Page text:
This evaluation examined the relevance, efficiency, effectiveness, impact and sustainability of protracted relief and recovery operation 10454.0 “Food Assistance for Relief and Recovery in Post-Conflict Liberia”. The objective of the evaluation was twofold: i) to determine the degree to which project objectives had been achieved; and ii) to draw lessons from which to enhance performance in the next phase of the operation. The evaluation was carried out by a team of external consultants who conducted field research from 2 to 19 November 2008. The evaluation found that there was a clear need for food aid in Liberia and that school feeding, which accounted for approximately three quarters of project commodities, was an appropriate activity that channelled substantial quantities of food to remote rural areas under difficult operational conditions. However, the evaluation also found that the operation design was weak: it sought to achieve too much in a situation where capacity to implement programmes was extremely limited at all levels, and the main activities did little to address the main causes of food insecurity and vulnerability in the country. The operation design could have been more closely linked to the findings of the 2006 comprehensive food security and nutrition survey, and could have considered transition issues and exit strategies more fully. The operation became measurably more efficient during the period under review, owing to a series of management initiatives that resulted in better accountability at all levels and lower operational costs. However, although service delivery improved, monthly delivery targets were rarely met, and project outputs were generally below planned levels, owing to poor rural transport infrastructure and severe damage caused by rainy seasons. It was difficult to assess the operation’s effectiveness, because an adequate monitoring and evaluation system was not in place, but the evaluation found that the impact was generally positive and significant. There was widespread agreement that the school feeding activity had been important in helping to: i) revitalize the education system in rural areas; and ii) encourage the return and resettlement of displaced people. Many participants in food for work had invested a portion of their wages in income-generation ventures, which had led to sustained increases in household income. WFP’s capacity-building efforts had helped to bring food security and nutrition issues to the forefront of policy discussion in Liberia. Future interventions should seek to address the causes of food insecurity and vulnerability directly. Interventions should be more clearly focused, to bring them into line with prevailing implementation capacities, and should address issues of transition and the phase-out of activities. Protracted relief and recovery operation and school feeding guidance should identify more clearly the different types of transition and appropriate indicators to guide the timing of the transition process. Nutrition activities should be refocused to address chronic malnutrition through an expanded mother-and-child health programme.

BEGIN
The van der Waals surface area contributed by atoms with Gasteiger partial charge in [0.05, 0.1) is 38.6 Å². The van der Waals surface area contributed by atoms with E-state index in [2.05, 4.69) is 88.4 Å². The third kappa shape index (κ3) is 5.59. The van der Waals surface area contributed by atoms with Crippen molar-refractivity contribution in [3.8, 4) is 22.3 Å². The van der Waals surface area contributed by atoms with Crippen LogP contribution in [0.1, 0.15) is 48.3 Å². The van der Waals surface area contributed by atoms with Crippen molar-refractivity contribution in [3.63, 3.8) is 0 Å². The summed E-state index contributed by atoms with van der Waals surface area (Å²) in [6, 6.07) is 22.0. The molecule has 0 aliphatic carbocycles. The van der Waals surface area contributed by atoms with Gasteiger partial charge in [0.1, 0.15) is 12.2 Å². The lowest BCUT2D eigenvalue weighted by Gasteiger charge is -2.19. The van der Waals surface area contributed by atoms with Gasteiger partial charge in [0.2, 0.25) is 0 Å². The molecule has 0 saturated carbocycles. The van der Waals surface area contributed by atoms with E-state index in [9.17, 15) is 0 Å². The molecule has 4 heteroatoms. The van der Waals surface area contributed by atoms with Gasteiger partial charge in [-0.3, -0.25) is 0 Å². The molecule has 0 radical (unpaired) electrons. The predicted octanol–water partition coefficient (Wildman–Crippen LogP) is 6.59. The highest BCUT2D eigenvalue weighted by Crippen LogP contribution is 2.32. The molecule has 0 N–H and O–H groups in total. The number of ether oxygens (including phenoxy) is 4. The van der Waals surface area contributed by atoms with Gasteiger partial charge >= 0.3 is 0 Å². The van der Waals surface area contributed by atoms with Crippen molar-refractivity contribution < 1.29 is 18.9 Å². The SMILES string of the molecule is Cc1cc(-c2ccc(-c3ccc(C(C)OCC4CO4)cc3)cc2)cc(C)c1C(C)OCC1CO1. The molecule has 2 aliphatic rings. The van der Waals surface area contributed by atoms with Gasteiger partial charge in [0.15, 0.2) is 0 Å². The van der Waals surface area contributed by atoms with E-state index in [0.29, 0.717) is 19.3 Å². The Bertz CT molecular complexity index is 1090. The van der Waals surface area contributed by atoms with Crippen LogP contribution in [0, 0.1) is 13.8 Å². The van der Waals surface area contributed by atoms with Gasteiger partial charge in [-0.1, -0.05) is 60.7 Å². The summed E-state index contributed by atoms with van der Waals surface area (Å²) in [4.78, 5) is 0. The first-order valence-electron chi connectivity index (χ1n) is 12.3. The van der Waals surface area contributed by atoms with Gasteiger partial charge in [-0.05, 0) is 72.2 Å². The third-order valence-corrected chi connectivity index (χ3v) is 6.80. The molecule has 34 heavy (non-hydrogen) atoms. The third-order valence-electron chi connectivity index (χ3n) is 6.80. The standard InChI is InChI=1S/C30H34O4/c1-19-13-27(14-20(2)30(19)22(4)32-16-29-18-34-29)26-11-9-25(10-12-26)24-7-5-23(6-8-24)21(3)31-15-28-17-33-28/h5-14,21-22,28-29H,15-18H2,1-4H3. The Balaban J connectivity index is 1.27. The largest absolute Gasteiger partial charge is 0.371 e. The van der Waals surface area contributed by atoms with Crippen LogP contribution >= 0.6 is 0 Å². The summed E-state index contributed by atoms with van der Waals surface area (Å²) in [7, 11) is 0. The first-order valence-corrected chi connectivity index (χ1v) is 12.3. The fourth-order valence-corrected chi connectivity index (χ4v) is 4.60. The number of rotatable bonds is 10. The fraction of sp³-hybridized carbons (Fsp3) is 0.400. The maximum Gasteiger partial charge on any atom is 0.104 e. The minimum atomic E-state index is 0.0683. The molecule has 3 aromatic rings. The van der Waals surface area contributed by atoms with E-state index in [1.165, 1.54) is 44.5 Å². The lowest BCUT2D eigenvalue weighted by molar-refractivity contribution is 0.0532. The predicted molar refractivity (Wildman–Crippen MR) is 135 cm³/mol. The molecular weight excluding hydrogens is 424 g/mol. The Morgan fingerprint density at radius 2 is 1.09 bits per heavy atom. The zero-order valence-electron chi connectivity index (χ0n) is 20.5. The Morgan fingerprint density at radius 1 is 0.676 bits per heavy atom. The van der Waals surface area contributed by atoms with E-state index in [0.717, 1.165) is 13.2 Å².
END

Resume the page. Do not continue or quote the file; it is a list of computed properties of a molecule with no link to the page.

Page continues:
|Place of Publication||Rome|
|Publisher||World Food Programme|
|Number of pages||84|
|Publication status||Published - Mar 2009|